Q. What about Mao and the Chinese Revolution?

A. From time to time it is necessary to draw a balance sheet of our ideas and theoretical positions. How did they work out in practice over the past fifty years? If there is a major contribution of our tendency to Marxism, this is our analysis of the colonial revolution and the development of proletarian bonapartism, beginning with our analysis of the Chinese revolution after 1945. It was precisely the impasse of capitalism in these countries and the pressing need of the masses for a way forward which gave rise to the phenomena of proletarian bonapartism. This was due to a number of different factors. In the first place, the complete impasse of society in the backward countries and the inability of the colonial bourgeoisie to show a way forward. Secondly, the inability of imperialism to maintain its control by the old means of direct military-bureaucratic rule. Thirdly, the delay of the proletarian revolution in the advanced capitalist countries and the weakness of the subjective factor. And lastly, the existence of a powerful regime of proletarian bonapartism in the Soviet Union.

The victory of the USSR in the Second World War, and the strengthening of Stalinism after the War with its extension to Eastern Europe and the victory of the Chinese revolution were all factors that combined to condition the development of proletarian bonapartism as a peculiar variant of the permanent revolution which was only understood by our tendency. This was an entirely unprecedented and unexpected phenomenon. Nowhere in the classics of Marxism was it even considered as a theoretical possibility that a peasant war could lead to the establishment of even a deformed workers' state. Yet this is precisely what occurred in China, and later in Cuba and Vietnam.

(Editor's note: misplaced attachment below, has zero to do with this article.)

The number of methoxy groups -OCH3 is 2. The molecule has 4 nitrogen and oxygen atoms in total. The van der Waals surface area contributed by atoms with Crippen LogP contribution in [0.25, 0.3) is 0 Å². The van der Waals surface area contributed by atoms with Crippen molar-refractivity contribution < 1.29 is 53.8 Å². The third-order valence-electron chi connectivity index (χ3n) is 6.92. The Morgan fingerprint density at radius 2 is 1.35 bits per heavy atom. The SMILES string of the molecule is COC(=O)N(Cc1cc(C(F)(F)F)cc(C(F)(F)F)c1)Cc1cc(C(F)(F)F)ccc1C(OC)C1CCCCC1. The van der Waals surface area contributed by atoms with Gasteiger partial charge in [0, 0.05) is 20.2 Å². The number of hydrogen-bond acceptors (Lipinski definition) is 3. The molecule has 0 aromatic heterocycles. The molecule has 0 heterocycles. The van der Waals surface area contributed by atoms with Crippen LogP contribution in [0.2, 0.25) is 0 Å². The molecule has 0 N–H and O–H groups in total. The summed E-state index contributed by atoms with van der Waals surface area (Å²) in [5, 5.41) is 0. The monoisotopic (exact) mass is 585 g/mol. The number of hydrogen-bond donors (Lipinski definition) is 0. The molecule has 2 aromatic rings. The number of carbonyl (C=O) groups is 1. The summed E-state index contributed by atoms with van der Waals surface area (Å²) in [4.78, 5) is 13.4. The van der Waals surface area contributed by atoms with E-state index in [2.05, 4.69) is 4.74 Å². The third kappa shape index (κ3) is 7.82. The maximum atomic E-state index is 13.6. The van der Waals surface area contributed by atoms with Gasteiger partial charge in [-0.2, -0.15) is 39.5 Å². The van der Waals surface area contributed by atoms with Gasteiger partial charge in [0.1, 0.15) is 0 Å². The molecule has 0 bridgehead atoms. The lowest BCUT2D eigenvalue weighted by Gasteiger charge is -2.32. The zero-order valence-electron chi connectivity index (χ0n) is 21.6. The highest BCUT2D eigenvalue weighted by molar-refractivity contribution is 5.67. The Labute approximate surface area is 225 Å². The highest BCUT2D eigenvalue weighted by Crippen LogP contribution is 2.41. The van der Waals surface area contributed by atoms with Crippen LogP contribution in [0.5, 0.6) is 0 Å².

We characterised the Chinese revolution as the second greatest event in world history, after the Russian revolution of 1917. It had an enormous effect in the subsequent development of the colonial revolution. But this revolution did not take place on the classical lines of the Russian revolution in 1917 or the Chinese revolution of 1925-27. The working class played no important role. Mao came to power on the basis of a mighty peasant war, in the traditions of China. The only way Mao was able to win the civil war of 1944-49 was by offering a programme of social liberation to the peasant armies of Chiang Kai-shek, who was armed and backed by American imperialism. But the Stalinist leaders of the peasant Red Army had no perspective of leading the workers to power as did Lenin and Trotsky in 1917. When Mao's peasant armies arrived at the cities, and the workers spontaneously occupied the factories and greeted Mao's armies with red flags, Mao gave the order that these demonstrations should be suppressed and the workers were shot.